If there has ever been a time for legitimate confusion in the government bond market, now is that time. Questions abound concerning the health of the economy, continuous monetary growth, the Federal Farm Credit Bank System, problems with Third World countries, the viability of insurers of mortgage programs and the possible curtailment of Japanese purchases of U.S. securities. All of these concerns are a result of various economic and financial factors over which mortal men, at this stage of the ball game, have little control. But there is one cloud that is presently hanging over the government bond market over which mortal man can exercise direct control if he so chooses, and that is the raising of the U.S. debt ceiling by Congress. But alas, as it always turns out, the people who preach fiscal responsibility and the need to lower interest rates seem unable to help themselves or the country and practice what they preach when it comes time to raising the debt ceiling. Political hay must be made regardless of the consequences and to hell with the country and the taxpayers.
It is anticipated that the current debt ceiling of $1.824 trillion will be reached around the end of September. Analysts figure that the Treasury at that time will have about $20 billion in the till, which should last until mid-October. At that point, in theory, if the debt ceiling isn't raised (the Treasury will ask for an increase of about $250 billion to carry them a year), the federal govenment runs out of money, government workers will have to be laid off, contributions to the Social Security System and other government pensions funds would cease, and all of Washington would come to a halt. Silly isn't it, but stand by for the annual congressional theatrics of "Embarrass the Administration."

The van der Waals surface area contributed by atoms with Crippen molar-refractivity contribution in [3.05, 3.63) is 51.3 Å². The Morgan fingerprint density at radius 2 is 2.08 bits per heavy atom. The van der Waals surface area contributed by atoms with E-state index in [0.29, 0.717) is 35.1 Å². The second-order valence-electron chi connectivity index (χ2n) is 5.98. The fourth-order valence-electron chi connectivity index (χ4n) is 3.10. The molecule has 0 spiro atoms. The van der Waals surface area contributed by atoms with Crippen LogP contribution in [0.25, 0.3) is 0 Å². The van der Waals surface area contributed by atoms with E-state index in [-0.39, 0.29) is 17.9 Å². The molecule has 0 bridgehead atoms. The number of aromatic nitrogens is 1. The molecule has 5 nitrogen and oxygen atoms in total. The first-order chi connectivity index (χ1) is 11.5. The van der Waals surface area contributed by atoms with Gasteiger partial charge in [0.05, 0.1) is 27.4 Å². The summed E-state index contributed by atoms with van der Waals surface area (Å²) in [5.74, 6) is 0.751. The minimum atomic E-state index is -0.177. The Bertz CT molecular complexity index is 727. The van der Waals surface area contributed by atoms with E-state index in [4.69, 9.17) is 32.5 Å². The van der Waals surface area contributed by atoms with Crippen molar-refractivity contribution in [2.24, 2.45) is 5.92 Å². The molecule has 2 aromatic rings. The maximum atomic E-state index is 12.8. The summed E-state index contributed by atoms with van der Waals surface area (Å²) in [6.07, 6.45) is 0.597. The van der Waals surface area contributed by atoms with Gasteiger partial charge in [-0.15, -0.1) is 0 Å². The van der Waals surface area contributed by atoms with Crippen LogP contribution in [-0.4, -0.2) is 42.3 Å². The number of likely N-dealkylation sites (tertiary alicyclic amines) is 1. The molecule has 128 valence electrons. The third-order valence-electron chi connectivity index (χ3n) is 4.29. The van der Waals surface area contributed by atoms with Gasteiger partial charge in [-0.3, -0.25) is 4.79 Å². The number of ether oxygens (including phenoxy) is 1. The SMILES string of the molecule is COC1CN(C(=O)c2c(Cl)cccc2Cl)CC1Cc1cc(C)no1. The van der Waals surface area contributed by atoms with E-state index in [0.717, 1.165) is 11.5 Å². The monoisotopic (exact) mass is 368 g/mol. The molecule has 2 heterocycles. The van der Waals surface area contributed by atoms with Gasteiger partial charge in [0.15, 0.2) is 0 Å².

But the most serious abuse of the system is what these childish pranks do to the government bond market, which is the reason for this article in the first place. At the end of September, the Treasury usually holds its "mini-refunding," when four-year and seven-year notes, plus a 20-year bond, are sold. Then, during the last week of October, the Treasury holds its quarterly refunding, when two-year and 10-year notes are sold, along with a 30-year bond. In all likelihood, only the four-year note will be sold, but only on the amount of the issue that is outstanding; no new cash will be raised.
By the way, during the last quarter of 1985, the Treasury has a large financing need since it must raise between $50 billion and $55 billion of new money. At any rate, depending on the length of time Congress holds the debt-ceiling issue as its political hostage, the Treasury conceivably may have to do three months of financing in just two months. The added supply compressed into two months will probably cause interest rates to move higher and be an added burden to U.S. taxpayers.
And so the drama will unfold; the Hill people will have played their clever games and made political hay at our expense. This charade shouldn't go too far past mid-October, because, after all, the Hill people like to draw their paychecks, too.
The Treasury will offer a two-year note in minimums of $5,000 on Wednesday, one of the last issues to slip in under the current ceiling. It should return 9.10 percent.